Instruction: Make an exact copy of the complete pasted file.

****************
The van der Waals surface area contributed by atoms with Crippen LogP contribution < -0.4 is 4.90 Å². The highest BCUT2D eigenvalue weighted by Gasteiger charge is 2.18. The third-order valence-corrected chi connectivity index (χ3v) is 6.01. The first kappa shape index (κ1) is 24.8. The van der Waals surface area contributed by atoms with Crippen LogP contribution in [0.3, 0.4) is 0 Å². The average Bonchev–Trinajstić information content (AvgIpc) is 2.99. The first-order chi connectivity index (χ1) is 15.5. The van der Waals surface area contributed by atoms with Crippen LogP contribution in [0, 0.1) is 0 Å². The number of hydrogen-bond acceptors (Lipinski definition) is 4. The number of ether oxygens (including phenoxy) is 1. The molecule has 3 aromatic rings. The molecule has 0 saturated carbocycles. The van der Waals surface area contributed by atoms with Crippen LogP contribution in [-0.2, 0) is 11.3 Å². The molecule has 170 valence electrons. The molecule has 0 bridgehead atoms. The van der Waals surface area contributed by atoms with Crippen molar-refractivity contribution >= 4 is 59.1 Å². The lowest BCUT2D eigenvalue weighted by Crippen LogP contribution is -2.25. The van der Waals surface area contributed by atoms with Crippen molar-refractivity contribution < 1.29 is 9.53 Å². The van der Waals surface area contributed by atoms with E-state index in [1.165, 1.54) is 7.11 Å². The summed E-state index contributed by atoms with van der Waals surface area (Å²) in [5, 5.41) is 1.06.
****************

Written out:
The van der Waals surface area contributed by atoms with Crippen LogP contribution < -0.4 is 4.90 Å². The highest BCUT2D eigenvalue weighted by Gasteiger charge is 2.18. The third-order valence-corrected chi connectivity index (χ3v) is 6.01. The first kappa shape index (κ1) is 24.8. The van der Waals surface area contributed by atoms with Crippen LogP contribution in [0.3, 0.4) is 0 Å². The average Bonchev–Trinajstić information content (AvgIpc) is 2.99. The first-order chi connectivity index (χ1) is 15.5. The van der Waals surface area contributed by atoms with Crippen LogP contribution in [0, 0.1) is 0 Å². The number of hydrogen-bond acceptors (Lipinski definition) is 4. The number of ether oxygens (including phenoxy) is 1. The molecule has 3 aromatic rings. The molecule has 0 saturated carbocycles. The van der Waals surface area contributed by atoms with Crippen LogP contribution in [-0.2, 0) is 11.3 Å². The molecule has 170 valence electrons. The molecule has 0 bridgehead atoms. The van der Waals surface area contributed by atoms with Crippen molar-refractivity contribution >= 4 is 59.1 Å². The lowest BCUT2D eigenvalue weighted by Crippen LogP contribution is -2.25. The van der Waals surface area contributed by atoms with Crippen molar-refractivity contribution < 1.29 is 9.53 Å². The van der Waals surface area contributed by atoms with E-state index in [1.165, 1.54) is 7.11 Å². The summed E-state index contributed by atoms with van der Waals surface area (Å²) in [5, 5.41) is 1.06.